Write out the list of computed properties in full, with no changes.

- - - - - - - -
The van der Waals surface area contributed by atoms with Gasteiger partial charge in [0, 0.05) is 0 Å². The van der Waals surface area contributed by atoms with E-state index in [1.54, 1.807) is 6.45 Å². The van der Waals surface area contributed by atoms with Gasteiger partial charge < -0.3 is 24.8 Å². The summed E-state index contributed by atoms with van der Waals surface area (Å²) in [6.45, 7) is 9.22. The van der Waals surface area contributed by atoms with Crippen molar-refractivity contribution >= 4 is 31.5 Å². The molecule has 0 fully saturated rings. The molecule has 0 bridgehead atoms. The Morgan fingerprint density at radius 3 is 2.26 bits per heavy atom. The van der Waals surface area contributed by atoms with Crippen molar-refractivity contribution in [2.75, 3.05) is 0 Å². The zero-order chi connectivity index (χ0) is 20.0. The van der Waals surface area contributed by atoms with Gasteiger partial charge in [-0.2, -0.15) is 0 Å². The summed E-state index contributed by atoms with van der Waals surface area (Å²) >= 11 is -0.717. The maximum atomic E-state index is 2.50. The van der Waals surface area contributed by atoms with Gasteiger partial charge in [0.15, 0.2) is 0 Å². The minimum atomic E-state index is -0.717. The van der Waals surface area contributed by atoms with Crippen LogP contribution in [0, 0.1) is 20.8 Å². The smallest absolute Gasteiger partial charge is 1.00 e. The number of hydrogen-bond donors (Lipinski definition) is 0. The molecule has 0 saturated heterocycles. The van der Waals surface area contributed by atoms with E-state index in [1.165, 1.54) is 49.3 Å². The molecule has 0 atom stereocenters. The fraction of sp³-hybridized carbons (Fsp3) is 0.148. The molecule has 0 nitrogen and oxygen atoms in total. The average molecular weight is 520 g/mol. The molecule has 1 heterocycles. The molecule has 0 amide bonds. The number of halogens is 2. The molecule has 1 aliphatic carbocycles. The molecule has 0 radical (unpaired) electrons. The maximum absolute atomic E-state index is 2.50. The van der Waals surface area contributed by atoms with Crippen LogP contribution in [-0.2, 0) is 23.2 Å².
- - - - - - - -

The van der Waals surface area contributed by atoms with Gasteiger partial charge in [0, 0.05) is 0 Å². The van der Waals surface area contributed by atoms with E-state index in [1.54, 1.807) is 6.45 Å². The van der Waals surface area contributed by atoms with Gasteiger partial charge < -0.3 is 24.8 Å². The summed E-state index contributed by atoms with van der Waals surface area (Å²) in [6.45, 7) is 9.22. The van der Waals surface area contributed by atoms with Crippen molar-refractivity contribution >= 4 is 31.5 Å². The molecule has 0 fully saturated rings. The molecule has 0 bridgehead atoms. The Morgan fingerprint density at radius 3 is 2.26 bits per heavy atom. The van der Waals surface area contributed by atoms with Crippen molar-refractivity contribution in [2.75, 3.05) is 0 Å². The zero-order chi connectivity index (χ0) is 20.0. The van der Waals surface area contributed by atoms with Gasteiger partial charge in [-0.2, -0.15) is 0 Å². The summed E-state index contributed by atoms with van der Waals surface area (Å²) >= 11 is -0.717. The maximum atomic E-state index is 2.50. The van der Waals surface area contributed by atoms with Gasteiger partial charge in [0.15, 0.2) is 0 Å². The minimum atomic E-state index is -0.717. The van der Waals surface area contributed by atoms with Crippen LogP contribution in [0, 0.1) is 20.8 Å². The smallest absolute Gasteiger partial charge is 1.00 e. The number of hydrogen-bond donors (Lipinski definition) is 0. The molecule has 0 saturated heterocycles. The van der Waals surface area contributed by atoms with E-state index in [1.165, 1.54) is 49.3 Å². The molecule has 0 atom stereocenters. The fraction of sp³-hybridized carbons (Fsp3) is 0.148. The molecule has 0 nitrogen and oxygen atoms in total. The average molecular weight is 520 g/mol. The molecule has 1 heterocycles. The molecule has 0 amide bonds. The number of halogens is 2. The molecule has 1 aliphatic carbocycles. The molecule has 0 radical (unpaired) electrons. The maximum absolute atomic E-state index is 2.50. The van der Waals surface area contributed by atoms with Crippen LogP contribution in [-0.2, 0) is 23.2 Å².